2011 Honoring the Promise Recap
Celebrities, government leaders, scientists, advocates and breast cancer leaders gathered in glorious surroundings in Washington for Susan G. Komen for the Cure’s second annual Honoring the Promise gala, which raises funds for breast cancer research and programs while honoring the leaders of the breast cancer movement.
Over 1,000 people filled the Eisenhower Theatre inside the John F. Kennedy Center for the Performing Arts for a night of uplifting performances and moving speeches that served to remind those of the importance in continuing their support in the fight against breast cancer.
NBC TODAY Show co-host and breast cancer survivor Hoda Kotb emceed the program which featured performances by singer Natasha Bedingfield singing acoustic versions of her hit songs Pocket Full of Sunshine and Unwritten — Grammy Award-winning violinist Miri Ben-Ari, opera singer Denyce Graves-Montgomery, aerial artist Amanda Topaz and the vocal jazz ensemble Afro Blue from Howard University.
Rounding out the program were Hollywood stars Kerry Washington–wearing a lady-like pink and black Marc Jacobs dress– Donald Faison and fiancé CaCee Cobb, Jennifer Beals and breast cancer survivor Vanessa Bell Calloway. They joined friends of Komen from inside the Beltway MSNBCs Andrea Mitchell, CNNs Wolf Blitzer, FedEx Corporations Gina Adams, Danaher Corporations William H. King and philanthropist Annie Totah.
Co-founded by Kennedy Center Chairman David Rubenstein and held in the Eisenhower Center for the Performing Arts at the Kennedy Center, the Honoring the Promise event included a Lifetime Achievement Award to former First Lady Betty Ford, whose courage in disclosing her breast cancer diagnosis in 1974 opened the national conversation about the leading cancer killer of women worldwide. Komen founder and CEO Ambassador Nancy G. Brinker presented the award to Mrs. Fords daughter, Susan Bales.
In September 1974, a wife and mother confronted four words that had shattered womens lives for decades: I have breast cancer. Ford Bales began her tear-filled speech. That woman was my mom; That woman was First Lady of the United States; That woman was Betty Ford. Komen presented Awards of Distinction in four additional categories.
- For Scientific and Medical achievement - Charles M. Perou, Ph.D., head of the University of North Carolina, Chapel Hill, Lineberger Cancer Center and recognized for his work identifying subtypes of breast cancer;
- For Advocacy - Ellen V. Sigal, Ph.D. for her work to accelerate cancer research and public policy, as chair and founder of the Friends of Cancer research organization in D.C.;
- For Community – Sandra M. Swain, M.D., medical director of the Washington Cancer Institute, and project director of the Breaking Down Barriers program to reach medically underserved women in the National Capitol Area, and
- Global Leadership – Sarah Brown, wife of former British Prime Minister Gordon Brown, for her work for women and children.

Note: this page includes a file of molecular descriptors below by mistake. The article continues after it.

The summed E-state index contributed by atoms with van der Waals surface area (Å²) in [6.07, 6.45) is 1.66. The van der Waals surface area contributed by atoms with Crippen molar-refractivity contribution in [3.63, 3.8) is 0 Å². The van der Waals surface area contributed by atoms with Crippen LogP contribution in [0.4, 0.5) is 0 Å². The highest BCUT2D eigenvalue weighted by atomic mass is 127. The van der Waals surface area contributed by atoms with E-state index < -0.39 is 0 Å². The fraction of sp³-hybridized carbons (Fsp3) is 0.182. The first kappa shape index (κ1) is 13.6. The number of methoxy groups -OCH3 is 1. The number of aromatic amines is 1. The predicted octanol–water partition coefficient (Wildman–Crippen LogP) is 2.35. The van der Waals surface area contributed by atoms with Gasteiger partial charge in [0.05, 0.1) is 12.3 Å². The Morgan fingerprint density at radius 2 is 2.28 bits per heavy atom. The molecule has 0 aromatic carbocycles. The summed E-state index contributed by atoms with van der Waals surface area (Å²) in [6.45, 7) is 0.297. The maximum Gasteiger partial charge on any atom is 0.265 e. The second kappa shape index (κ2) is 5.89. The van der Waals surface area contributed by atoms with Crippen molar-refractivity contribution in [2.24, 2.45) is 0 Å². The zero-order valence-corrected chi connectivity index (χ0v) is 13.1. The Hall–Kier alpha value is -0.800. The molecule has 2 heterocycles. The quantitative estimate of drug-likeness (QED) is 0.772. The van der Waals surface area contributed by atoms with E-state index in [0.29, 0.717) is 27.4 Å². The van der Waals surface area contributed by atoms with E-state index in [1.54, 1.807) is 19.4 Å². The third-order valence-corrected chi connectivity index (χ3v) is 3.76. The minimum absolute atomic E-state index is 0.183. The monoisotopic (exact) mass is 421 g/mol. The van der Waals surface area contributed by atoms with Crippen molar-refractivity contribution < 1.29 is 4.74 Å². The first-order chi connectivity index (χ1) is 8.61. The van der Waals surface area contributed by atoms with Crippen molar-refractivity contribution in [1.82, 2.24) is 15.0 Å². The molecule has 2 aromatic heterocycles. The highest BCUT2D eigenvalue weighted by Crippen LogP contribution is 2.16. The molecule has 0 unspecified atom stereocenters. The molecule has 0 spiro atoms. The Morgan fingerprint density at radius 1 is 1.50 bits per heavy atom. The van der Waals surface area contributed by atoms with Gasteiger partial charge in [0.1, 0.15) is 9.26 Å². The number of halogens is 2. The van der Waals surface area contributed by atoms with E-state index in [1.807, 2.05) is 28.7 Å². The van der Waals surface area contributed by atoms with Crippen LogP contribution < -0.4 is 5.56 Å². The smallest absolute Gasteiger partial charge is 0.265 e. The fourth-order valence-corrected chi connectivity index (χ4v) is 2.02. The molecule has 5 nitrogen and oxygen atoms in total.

The collective achievements of these honorees have significantly improved our understanding of breast cancer, identified new treatments, and built a global community looking out for the needs of women and men facing breast cancer, Brinker said. Brinker founded Susan G. Komen for the Cure in 1982, after promising her dying sister, Susan G. Komen, that she would do everything in her power to end the disease.
Since then, Komen has grown to become the largest breast cancer organization, funding more research than any other breast cancer non-profit ($685 million to date), and another $1.3 billion to community outreach programs. This includes $20 million to programs in the National Capital Area.
We’d like to thank everyone who made tonights event a success, starting with David Rubenstein and his wife Alice for serving as founding chairs for the event alongside honorary chairs the Ambassador of the State of Kuwait and Mrs. Salem Al-Sabah, Senator Scott Brown and Gail Huff, Representative John Dingell, the Honorable and Mrs. John Engler and Senator Joseph Lieberman.
The evening gala was co-chaired by Jane and Spencer Abraham, Deborah Dingell, Ginger and Stuart Pape, Hadassah Lieberman, Marlene and Fred Malek, Susanna and Jack Quinn, Anne and John D. Raffaelli, Vanessa and Thomas Reed, Vicki and Roger Sant, Linda and Acie Vickers and Young Professionals Chairs John Pearson III, Kiki Ryan and Ashley Taylor.
A special reception before the gala honored women Kotb with the Rebecca Lipkin Award of Media Distinction, named for the ABC News producer who died of breast cancer in 2009. Read our recap of the Women In Media event here and Hoda Kotb’s award here.
More pictures to come soon!
About the author
Nancy G. Brinker promised her dying sister, Susan G. Komen, she would do everything in her power to end breast cancer forever. In 1982, that promise became Susan G. Komen for the Cure and launched the global breast cancer movement. Today, Komen for the Cure is the world’s largest grassroots network of breast cancer survivors and activists fighting to save lives, empower people, ensure quality care for all and energize science to find the cures. Thanks to events like the Komen Race for the Cure®, we have invested more than $1.9 billion to fulfill our promise, becoming the largest source of nonprofit funds dedicated to the fight against breast cancer in the world.